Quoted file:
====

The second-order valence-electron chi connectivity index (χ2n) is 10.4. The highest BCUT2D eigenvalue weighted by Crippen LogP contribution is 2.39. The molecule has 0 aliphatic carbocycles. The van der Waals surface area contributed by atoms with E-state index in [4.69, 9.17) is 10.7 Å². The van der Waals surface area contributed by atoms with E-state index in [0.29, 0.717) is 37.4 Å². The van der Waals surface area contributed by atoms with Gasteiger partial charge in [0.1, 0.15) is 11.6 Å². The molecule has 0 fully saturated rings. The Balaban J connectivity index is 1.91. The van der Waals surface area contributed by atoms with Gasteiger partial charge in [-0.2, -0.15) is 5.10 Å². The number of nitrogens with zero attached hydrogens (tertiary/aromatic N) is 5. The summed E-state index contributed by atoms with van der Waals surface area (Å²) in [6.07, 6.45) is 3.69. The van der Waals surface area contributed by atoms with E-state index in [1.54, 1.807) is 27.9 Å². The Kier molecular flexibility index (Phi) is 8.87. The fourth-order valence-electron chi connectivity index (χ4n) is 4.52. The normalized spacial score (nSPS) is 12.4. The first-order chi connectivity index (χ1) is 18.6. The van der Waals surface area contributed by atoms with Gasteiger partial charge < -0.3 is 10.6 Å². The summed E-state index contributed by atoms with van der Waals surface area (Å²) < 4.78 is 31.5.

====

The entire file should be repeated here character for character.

The second-order valence-electron chi connectivity index (χ2n) is 10.4. The highest BCUT2D eigenvalue weighted by Crippen LogP contribution is 2.39. The molecule has 0 aliphatic carbocycles. The van der Waals surface area contributed by atoms with E-state index in [4.69, 9.17) is 10.7 Å². The van der Waals surface area contributed by atoms with E-state index in [0.29, 0.717) is 37.4 Å². The van der Waals surface area contributed by atoms with Gasteiger partial charge in [0.1, 0.15) is 11.6 Å². The molecule has 0 fully saturated rings. The Balaban J connectivity index is 1.91. The van der Waals surface area contributed by atoms with Gasteiger partial charge in [-0.2, -0.15) is 5.10 Å². The number of nitrogens with zero attached hydrogens (tertiary/aromatic N) is 5. The summed E-state index contributed by atoms with van der Waals surface area (Å²) in [6.07, 6.45) is 3.69. The van der Waals surface area contributed by atoms with E-state index in [1.54, 1.807) is 27.9 Å². The Kier molecular flexibility index (Phi) is 8.87. The fourth-order valence-electron chi connectivity index (χ4n) is 4.52. The normalized spacial score (nSPS) is 12.4. The first-order chi connectivity index (χ1) is 18.6. The van der Waals surface area contributed by atoms with Gasteiger partial charge < -0.3 is 10.6 Å². The summed E-state index contributed by atoms with van der Waals surface area (Å²) < 4.78 is 31.5.